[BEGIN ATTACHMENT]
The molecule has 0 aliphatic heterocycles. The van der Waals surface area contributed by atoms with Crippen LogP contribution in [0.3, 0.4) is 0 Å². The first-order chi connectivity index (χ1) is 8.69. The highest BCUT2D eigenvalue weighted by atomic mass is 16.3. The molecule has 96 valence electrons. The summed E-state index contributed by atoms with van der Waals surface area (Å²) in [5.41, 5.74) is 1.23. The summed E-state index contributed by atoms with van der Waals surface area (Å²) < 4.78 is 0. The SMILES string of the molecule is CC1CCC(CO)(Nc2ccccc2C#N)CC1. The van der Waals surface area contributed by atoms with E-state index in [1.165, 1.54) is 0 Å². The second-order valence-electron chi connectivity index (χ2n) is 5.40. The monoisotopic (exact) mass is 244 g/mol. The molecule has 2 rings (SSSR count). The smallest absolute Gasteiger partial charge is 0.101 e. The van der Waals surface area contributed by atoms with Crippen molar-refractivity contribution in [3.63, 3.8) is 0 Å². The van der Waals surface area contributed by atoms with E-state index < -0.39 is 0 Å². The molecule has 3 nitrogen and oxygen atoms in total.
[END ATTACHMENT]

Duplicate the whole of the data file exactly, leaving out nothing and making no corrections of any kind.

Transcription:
The molecule has 0 aliphatic heterocycles. The van der Waals surface area contributed by atoms with Crippen LogP contribution in [0.3, 0.4) is 0 Å². The first-order chi connectivity index (χ1) is 8.69. The highest BCUT2D eigenvalue weighted by atomic mass is 16.3. The molecule has 96 valence electrons. The summed E-state index contributed by atoms with van der Waals surface area (Å²) in [5.41, 5.74) is 1.23. The summed E-state index contributed by atoms with van der Waals surface area (Å²) < 4.78 is 0. The SMILES string of the molecule is CC1CCC(CO)(Nc2ccccc2C#N)CC1. The van der Waals surface area contributed by atoms with E-state index in [1.165, 1.54) is 0 Å². The second-order valence-electron chi connectivity index (χ2n) is 5.40. The monoisotopic (exact) mass is 244 g/mol. The molecule has 2 rings (SSSR count). The smallest absolute Gasteiger partial charge is 0.101 e. The van der Waals surface area contributed by atoms with Crippen molar-refractivity contribution in [3.63, 3.8) is 0 Å². The van der Waals surface area contributed by atoms with E-state index < -0.39 is 0 Å². The molecule has 3 nitrogen and oxygen atoms in total.